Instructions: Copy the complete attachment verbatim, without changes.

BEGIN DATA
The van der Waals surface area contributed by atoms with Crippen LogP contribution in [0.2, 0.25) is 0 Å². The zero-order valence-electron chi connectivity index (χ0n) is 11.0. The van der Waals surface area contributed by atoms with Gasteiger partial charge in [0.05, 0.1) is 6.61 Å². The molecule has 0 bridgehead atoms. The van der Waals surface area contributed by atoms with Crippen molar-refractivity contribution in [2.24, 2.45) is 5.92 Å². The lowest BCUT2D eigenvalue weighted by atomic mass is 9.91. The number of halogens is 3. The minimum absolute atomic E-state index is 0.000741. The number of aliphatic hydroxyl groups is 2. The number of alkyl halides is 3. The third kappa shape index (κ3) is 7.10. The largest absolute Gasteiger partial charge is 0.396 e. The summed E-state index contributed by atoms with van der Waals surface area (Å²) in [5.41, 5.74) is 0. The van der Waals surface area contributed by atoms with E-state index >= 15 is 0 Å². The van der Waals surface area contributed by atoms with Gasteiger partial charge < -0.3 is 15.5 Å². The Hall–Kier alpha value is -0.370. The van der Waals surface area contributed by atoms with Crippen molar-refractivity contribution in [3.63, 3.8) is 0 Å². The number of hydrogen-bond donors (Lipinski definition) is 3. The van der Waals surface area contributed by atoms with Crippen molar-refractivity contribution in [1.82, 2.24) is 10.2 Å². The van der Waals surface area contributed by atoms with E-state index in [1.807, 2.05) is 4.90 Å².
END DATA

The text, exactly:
The van der Waals surface area contributed by atoms with Crippen LogP contribution in [0.2, 0.25) is 0 Å². The zero-order valence-electron chi connectivity index (χ0n) is 11.0. The van der Waals surface area contributed by atoms with Gasteiger partial charge in [0.05, 0.1) is 6.61 Å². The molecule has 0 bridgehead atoms. The van der Waals surface area contributed by atoms with Crippen molar-refractivity contribution in [2.24, 2.45) is 5.92 Å². The lowest BCUT2D eigenvalue weighted by atomic mass is 9.91. The number of halogens is 3. The minimum absolute atomic E-state index is 0.000741. The number of aliphatic hydroxyl groups is 2. The number of alkyl halides is 3. The third kappa shape index (κ3) is 7.10. The largest absolute Gasteiger partial charge is 0.396 e. The summed E-state index contributed by atoms with van der Waals surface area (Å²) in [5.41, 5.74) is 0. The van der Waals surface area contributed by atoms with E-state index >= 15 is 0 Å². The van der Waals surface area contributed by atoms with Gasteiger partial charge < -0.3 is 15.5 Å². The Hall–Kier alpha value is -0.370. The van der Waals surface area contributed by atoms with Crippen molar-refractivity contribution in [3.63, 3.8) is 0 Å². The number of hydrogen-bond donors (Lipinski definition) is 3. The van der Waals surface area contributed by atoms with Crippen molar-refractivity contribution in [1.82, 2.24) is 10.2 Å². The van der Waals surface area contributed by atoms with E-state index in [1.807, 2.05) is 4.90 Å².